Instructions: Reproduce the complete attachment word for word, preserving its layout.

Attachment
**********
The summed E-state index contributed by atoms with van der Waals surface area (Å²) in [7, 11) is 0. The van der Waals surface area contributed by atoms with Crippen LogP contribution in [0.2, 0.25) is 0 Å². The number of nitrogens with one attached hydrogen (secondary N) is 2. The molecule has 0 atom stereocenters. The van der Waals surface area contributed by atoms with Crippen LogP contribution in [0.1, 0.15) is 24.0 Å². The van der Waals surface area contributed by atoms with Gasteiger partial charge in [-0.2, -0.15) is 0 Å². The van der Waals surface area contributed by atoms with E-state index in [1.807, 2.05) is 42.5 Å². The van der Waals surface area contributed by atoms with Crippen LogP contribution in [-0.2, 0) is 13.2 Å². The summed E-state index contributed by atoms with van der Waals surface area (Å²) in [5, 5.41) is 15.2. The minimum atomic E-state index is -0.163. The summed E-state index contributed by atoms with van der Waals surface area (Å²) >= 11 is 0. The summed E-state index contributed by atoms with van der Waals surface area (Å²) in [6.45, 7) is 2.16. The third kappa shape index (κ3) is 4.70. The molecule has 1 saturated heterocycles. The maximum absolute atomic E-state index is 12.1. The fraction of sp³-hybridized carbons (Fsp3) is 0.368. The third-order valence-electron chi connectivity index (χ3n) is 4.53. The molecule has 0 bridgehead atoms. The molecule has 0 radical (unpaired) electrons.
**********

The summed E-state index contributed by atoms with van der Waals surface area (Å²) in [7, 11) is 0. The van der Waals surface area contributed by atoms with Crippen LogP contribution in [0.2, 0.25) is 0 Å². The number of nitrogens with one attached hydrogen (secondary N) is 2. The molecule has 0 atom stereocenters. The van der Waals surface area contributed by atoms with Crippen LogP contribution in [0.1, 0.15) is 24.0 Å². The van der Waals surface area contributed by atoms with Gasteiger partial charge in [-0.2, -0.15) is 0 Å². The van der Waals surface area contributed by atoms with E-state index in [1.807, 2.05) is 42.5 Å². The van der Waals surface area contributed by atoms with Crippen LogP contribution in [-0.2, 0) is 13.2 Å². The summed E-state index contributed by atoms with van der Waals surface area (Å²) in [5, 5.41) is 15.2. The minimum atomic E-state index is -0.163. The summed E-state index contributed by atoms with van der Waals surface area (Å²) >= 11 is 0. The summed E-state index contributed by atoms with van der Waals surface area (Å²) in [6.45, 7) is 2.16. The third kappa shape index (κ3) is 4.70. The molecule has 1 saturated heterocycles. The maximum absolute atomic E-state index is 12.1. The fraction of sp³-hybridized carbons (Fsp3) is 0.368. The third-order valence-electron chi connectivity index (χ3n) is 4.53. The molecule has 0 bridgehead atoms. The molecule has 0 radical (unpaired) electrons.